Appeals Court Doesn’t Care About Fraudulent Forensics

Radley Balko reports on a terrible ruling from the 5th Circuit Court of Appeals that just glosses over major problems with forensic science in the state of Mississippi that may well have resulted in many innocent people being convicted. The case involves Steven Hayne, the coroner that Balko exposed years ago and got fired.

With a curt, three-page ruling late last month,  a three-judge panel from the U.S. Court of Appeals for the Fifth Circuit denied the post-conviction petition of Tavares Flaggs, a Mississippi man currently serving a life sentence for murder.

Flaggs was convicted in large part because of the testimony of Steven Hayne, a medical examiner who for about two decades was able to monopolize the autopsy business inMississippi. This story should really be one of the bigger criminal justice scandals in recent U.S. history. It potentially affects thousands of cases, both criminal and civil. It involves wrongful convictions, and people let off who should be behind bars. Several of the people convicted based on flawed testimony from Hayne are still on death row, in both Mississippi and in Louisiana. Flaggs’ petition, filed by the Mississippi Innocence Project, was the most comprehensive summary of what happened in Mississippi yet to get before a federal court. The Fifth Circuit panel brushed it aside in just four paragraphs…

Hayne’s work has often been criticized by other medical examiners as sloppy, vague, and biased. In one case, he claimed he could tell by bullet wounds in the victim and bullet patters on the wall that there were two people holding the gun that fired those bullets. According to the Mississippi Innocence Project court filings, Hayne also once included in an autopsy report the weight of and made comments about the decedent’s spleen. The problem is that the man’s spleen had been removed four years prior to his death. In an autopsy on a drowned infant, Hayne wrote down the weight of each of the child’s kidneys, even though one of them had previously been removed. In another murder case, Hayne noted in his report that he had removed and examined the decedent’s ovaries and uterus. The victim was male.

Testimony from Hane and West about bite marks was critical in securing the murder convictions of Kennedy Brewer and Levon Brooks. The two men were convicted in the early 1990s in two separate cases involving the rape and murder of little girls. Brewer was sentenced to death, Brooks to life in prison. Both were exonerated by DNA testing nearly two decades later. When DNA from the cases was finally run through the state database in 2008, it showed that the same man, Justin Albert Johnson, had committed both crimes.

Read the whole thing. It’s just another example of how the courts don’t seem to give a damn about the guilt or innocence in a case, only about “finality” and preserving the appearance that the criminal justice system is working as it should.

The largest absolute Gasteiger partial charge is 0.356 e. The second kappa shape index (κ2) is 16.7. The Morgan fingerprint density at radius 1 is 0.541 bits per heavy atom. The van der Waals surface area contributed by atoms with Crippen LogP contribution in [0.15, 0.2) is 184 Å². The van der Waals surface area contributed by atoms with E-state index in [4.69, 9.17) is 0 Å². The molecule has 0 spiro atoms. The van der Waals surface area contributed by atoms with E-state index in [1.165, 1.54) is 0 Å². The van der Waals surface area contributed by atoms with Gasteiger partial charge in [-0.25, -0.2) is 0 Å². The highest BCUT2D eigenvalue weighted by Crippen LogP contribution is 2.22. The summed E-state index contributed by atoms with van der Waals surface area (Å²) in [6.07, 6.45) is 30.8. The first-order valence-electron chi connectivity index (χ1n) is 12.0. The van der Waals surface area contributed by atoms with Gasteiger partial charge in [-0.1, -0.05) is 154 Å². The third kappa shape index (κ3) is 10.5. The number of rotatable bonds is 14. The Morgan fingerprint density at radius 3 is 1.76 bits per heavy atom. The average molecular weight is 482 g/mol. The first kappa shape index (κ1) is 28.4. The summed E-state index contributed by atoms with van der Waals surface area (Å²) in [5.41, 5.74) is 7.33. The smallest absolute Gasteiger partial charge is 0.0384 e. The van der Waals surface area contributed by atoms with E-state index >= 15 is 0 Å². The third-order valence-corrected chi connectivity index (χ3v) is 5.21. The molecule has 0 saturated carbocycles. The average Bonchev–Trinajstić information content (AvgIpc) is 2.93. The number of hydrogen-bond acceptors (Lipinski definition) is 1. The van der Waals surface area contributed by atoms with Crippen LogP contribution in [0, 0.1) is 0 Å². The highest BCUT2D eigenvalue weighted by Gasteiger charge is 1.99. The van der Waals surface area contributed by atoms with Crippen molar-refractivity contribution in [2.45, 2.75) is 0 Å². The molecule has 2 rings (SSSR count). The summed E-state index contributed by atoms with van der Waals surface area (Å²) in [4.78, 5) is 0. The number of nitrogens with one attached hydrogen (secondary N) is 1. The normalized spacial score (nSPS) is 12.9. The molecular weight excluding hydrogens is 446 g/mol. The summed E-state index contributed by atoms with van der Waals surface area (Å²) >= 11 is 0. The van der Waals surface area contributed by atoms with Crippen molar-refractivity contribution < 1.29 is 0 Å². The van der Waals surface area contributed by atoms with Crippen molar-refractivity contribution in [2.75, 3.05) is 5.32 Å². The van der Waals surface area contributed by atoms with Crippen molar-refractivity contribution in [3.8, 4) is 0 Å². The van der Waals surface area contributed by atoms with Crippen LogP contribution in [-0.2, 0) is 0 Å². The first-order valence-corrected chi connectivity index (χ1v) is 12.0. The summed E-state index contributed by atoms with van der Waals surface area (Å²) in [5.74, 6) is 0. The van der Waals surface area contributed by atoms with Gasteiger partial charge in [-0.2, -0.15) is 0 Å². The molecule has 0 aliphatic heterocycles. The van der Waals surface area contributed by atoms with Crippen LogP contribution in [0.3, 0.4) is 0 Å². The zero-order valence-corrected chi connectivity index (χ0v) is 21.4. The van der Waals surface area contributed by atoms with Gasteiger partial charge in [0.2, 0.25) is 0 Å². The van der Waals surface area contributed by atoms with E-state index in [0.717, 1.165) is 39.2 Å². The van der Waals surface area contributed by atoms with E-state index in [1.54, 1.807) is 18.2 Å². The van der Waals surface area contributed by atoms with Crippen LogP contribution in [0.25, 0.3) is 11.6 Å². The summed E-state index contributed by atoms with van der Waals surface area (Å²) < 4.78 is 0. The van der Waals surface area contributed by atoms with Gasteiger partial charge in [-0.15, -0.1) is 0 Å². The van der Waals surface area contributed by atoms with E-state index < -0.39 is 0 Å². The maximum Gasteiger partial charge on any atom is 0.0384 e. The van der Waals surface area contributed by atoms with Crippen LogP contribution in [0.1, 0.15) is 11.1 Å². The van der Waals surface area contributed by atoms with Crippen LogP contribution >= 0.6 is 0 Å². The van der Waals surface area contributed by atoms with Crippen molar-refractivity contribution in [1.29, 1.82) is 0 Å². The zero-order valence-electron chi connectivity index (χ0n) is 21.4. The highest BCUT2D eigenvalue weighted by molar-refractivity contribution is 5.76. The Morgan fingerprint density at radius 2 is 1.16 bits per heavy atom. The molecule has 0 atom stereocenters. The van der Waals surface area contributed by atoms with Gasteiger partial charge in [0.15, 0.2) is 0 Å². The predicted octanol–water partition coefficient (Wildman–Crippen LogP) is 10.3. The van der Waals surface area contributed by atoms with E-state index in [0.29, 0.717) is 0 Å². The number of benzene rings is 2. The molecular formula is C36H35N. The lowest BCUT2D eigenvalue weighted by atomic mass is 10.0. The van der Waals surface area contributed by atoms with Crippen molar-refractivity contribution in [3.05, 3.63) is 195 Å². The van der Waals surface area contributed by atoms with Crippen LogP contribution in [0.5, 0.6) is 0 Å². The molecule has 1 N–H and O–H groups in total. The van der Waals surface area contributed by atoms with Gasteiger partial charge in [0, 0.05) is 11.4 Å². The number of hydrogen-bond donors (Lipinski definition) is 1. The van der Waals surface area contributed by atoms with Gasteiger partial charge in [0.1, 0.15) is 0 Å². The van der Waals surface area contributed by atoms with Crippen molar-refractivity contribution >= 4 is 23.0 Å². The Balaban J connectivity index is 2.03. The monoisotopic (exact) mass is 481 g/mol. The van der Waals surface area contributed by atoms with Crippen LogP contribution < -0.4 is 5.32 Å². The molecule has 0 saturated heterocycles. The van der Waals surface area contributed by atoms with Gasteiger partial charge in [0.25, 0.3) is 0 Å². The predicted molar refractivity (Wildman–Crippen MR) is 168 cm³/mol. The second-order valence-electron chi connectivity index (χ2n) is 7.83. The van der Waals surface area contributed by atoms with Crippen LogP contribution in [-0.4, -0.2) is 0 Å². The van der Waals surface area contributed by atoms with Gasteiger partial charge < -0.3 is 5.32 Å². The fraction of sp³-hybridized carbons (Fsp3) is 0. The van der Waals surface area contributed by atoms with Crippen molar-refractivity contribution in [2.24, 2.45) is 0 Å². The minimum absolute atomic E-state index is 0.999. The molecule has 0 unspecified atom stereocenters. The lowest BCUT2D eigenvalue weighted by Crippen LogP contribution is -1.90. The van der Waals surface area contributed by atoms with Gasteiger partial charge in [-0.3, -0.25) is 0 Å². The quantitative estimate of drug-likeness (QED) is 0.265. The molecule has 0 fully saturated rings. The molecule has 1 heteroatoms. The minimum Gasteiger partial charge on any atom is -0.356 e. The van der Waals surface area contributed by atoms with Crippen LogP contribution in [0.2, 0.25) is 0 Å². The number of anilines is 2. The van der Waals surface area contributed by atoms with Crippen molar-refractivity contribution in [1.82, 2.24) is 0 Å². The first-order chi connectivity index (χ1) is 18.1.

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  • John Pieret

    Balko has a few things wrong. While courts have long favored “finality” (limiting multiple appeals), in this case they are working under laws passed by Congress limiting the number of times a prisoner can bring writs of habeas corpus.

    The court, as Balko claims, didn’t deny the writ because “the judges decided that the evidence compiled by the Innocence Project about Hayne was all evidence that could have been discovered at the time of Flaggs trial.” The law requires that, before a second writ can be filed, the evidence it is based on must not have been available at the time the first writ was filed. The court denied the second writ because most of the evidence it was based on was contained in the Innocence Project’s 2008 letter to the Mississippi State Board of Medical Licensure, well before Flaggs filed his first writ of habeas corpus in 2011. Thus the court didn’t “dismiss all [the evidence as to Hayne’s malfeasance] … as something Flaggs’— or anyone’s—defense attorney should have uncovered at trial.”

    I’m no big fan of judicial finality and would be glad to see the law changed to allow successive writs under less stringent requirements (especially, as here, where the first writ was filed pro se) but lets get all the facts right.

  • eric

    I don’t normally think of the medical examiner as doing forensics. Obviously they fit in that category writ large, but when people talk about the National Academies report and so on, they are typically referring to laboratory analytical techniques, not autopsies.

    Still, I suppose the same issues apply. Close funding and professional links to the prosecution is a potential source of bias and corruption, and if M.D.s do not publsh their autopsy techniques for peer review, it increases the chances of there being unintentional systemic errors in addition to bias and corruption.

  • Wylann

    The good news for the 5th circuit is that they can quote a certain SCOTUS ruling to support their position.